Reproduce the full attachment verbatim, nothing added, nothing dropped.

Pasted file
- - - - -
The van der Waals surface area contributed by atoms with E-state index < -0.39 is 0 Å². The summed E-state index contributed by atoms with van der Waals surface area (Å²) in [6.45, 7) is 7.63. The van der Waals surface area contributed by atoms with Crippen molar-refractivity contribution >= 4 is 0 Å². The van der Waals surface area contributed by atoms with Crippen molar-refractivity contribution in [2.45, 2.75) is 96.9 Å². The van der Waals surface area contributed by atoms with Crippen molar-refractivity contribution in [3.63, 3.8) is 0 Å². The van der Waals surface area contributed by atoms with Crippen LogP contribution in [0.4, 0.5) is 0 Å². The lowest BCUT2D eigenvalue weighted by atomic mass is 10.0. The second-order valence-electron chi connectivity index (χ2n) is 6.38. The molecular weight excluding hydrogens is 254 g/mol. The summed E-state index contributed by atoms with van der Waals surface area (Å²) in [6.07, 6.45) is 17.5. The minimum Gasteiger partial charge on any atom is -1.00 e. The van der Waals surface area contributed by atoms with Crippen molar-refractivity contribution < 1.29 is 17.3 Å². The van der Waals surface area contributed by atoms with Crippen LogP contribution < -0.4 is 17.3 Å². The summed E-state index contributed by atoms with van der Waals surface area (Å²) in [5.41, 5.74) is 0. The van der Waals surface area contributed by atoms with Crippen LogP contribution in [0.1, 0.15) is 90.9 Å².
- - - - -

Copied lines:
The van der Waals surface area contributed by atoms with E-state index < -0.39 is 0 Å². The summed E-state index contributed by atoms with van der Waals surface area (Å²) in [6.45, 7) is 7.63. The van der Waals surface area contributed by atoms with Crippen molar-refractivity contribution >= 4 is 0 Å². The van der Waals surface area contributed by atoms with Crippen molar-refractivity contribution in [2.45, 2.75) is 96.9 Å². The van der Waals surface area contributed by atoms with Crippen molar-refractivity contribution in [3.63, 3.8) is 0 Å². The van der Waals surface area contributed by atoms with Crippen LogP contribution in [0.4, 0.5) is 0 Å². The lowest BCUT2D eigenvalue weighted by atomic mass is 10.0. The second-order valence-electron chi connectivity index (χ2n) is 6.38. The molecular weight excluding hydrogens is 254 g/mol. The summed E-state index contributed by atoms with van der Waals surface area (Å²) in [6.07, 6.45) is 17.5. The minimum Gasteiger partial charge on any atom is -1.00 e. The van der Waals surface area contributed by atoms with Crippen molar-refractivity contribution < 1.29 is 17.3 Å². The van der Waals surface area contributed by atoms with Crippen LogP contribution < -0.4 is 17.3 Å². The summed E-state index contributed by atoms with van der Waals surface area (Å²) in [5.41, 5.74) is 0. The van der Waals surface area contributed by atoms with Crippen LogP contribution in [0.1, 0.15) is 90.9 Å².